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Start your business idea with New Frontiers Phase 1 - Martina Goss

In this blog, former Programme Manager Martina Goss explains how to maximise the opportunities available to you on Phase 1 of New Frontiers.

So you have the innovative business idea and received the good news that you have secured your place on Phase 1 of New Frontiers. Now the fun begins – it’s time to start validating the commercial potential of your idea. But with so many things to do, how can you ensure that you maximise the use of your time on Phase 1 and ensure you are on the right track towards validating your idea to arrive at a go/no go decision? Here are some points to consider to help you stay focused on what matters most.                        

The three stages of a startup

Whether you are just starting out as a first-time founder or are a serial entrepreneur, there’s a chance you may have heard of the three stages of a startup: problem/solution fit, product/market fit and scale. As you begin your entrepreneurial journey, think of New Frontiers Phase 1 as a great resource for helping you navigate towards problem/solution fit. Simply put, think of this as the point you arrive at when you have a potential solution to a market problem – a problem that has been validated with a small group of early customers, also known as ‘early adopters’. If you try skipping the problem/solution fit stage it will soon catch up with you – possibly when you launch your product only to find out that nobody wants it, or is willing to pay for it…

Your journey to problem/solution fit will involve you having to test a number of assumptions about your business model, ensuring that your proposed product is desirable (customers want it), viable (customers are willing to pay for it) and feasible (you can actually build it).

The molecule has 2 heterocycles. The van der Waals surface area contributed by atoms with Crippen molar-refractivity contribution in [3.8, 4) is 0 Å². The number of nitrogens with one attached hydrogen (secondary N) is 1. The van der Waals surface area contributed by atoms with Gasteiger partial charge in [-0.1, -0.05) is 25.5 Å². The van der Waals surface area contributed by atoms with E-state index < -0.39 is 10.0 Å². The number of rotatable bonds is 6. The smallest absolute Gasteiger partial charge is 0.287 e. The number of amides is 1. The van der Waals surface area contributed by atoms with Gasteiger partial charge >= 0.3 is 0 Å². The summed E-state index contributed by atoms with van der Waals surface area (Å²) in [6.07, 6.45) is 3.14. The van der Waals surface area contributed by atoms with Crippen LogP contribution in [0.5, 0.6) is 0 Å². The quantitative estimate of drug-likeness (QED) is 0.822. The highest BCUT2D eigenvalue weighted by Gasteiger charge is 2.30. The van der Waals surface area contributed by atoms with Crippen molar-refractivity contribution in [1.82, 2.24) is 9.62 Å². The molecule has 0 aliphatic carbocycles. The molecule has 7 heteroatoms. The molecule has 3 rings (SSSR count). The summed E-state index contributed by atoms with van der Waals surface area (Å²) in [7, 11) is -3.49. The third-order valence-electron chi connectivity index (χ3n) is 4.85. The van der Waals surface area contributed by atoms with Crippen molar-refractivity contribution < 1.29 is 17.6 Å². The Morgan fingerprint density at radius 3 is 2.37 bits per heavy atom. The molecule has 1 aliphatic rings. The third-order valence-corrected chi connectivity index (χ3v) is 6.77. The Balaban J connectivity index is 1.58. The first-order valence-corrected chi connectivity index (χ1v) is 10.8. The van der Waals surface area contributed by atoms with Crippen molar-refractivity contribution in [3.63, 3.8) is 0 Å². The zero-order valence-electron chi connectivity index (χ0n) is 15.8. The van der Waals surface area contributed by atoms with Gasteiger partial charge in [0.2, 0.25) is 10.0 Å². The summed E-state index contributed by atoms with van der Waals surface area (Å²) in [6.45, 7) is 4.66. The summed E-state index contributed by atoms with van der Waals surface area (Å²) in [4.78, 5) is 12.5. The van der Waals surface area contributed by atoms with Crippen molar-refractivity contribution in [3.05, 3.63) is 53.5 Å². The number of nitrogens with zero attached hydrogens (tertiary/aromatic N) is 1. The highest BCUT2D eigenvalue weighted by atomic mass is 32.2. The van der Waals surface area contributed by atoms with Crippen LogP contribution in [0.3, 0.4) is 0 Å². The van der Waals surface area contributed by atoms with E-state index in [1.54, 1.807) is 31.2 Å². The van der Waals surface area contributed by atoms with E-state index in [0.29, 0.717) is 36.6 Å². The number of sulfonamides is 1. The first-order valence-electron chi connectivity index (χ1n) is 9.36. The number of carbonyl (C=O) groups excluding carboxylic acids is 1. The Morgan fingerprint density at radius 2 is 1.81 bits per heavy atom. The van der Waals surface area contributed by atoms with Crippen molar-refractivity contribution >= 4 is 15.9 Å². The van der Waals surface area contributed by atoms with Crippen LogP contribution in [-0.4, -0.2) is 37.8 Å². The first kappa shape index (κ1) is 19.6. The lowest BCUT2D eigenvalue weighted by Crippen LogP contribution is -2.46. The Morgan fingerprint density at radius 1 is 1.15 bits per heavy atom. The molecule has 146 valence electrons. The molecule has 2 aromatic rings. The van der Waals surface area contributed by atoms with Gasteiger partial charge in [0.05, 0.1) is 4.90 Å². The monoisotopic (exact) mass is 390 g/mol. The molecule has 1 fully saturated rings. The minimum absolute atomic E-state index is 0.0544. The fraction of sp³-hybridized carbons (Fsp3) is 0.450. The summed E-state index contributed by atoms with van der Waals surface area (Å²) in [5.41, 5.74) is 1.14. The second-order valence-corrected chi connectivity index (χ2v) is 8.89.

ensuring that your proposed product is desirable (customers want it), viable (customers are willing to pay for it) and feasible (you can actually build it)The innovator mindset

So, where do you start? As the founder of your startup, a good place to start is to look inward and ensure you are starting with the right “innovator’s mindsets“. Ash Maurya, the creator of the popular one-page business modelling tool the Lean Canvas and CEO & founder of Leanstack, has created a list of these known as the 10 Continuous Innovation Mindsets. Aptly, first and foremost, mindset number 1 is “Love the Problem, Not Your Solution”.

“Love the Problem, Not Your Solution”

Sometimes, for a founder or innovator, this mindset can be particularly hard to embrace, especially if you have already spent a huge amount of time, money and energy building out your solution without having first done any problem discovery work with potential customers.

Embracing this mindset is critical because it ensures that you are actually solving a market problem – ideally, one that has a large market opportunity and is financially worth solving.  There is a reason the word problem appears at the first stage of a startup. After jotting down your business idea on a Lean Canvas, one of your first steps should be to conduct problem discovery interviews with different customer segments in your target market.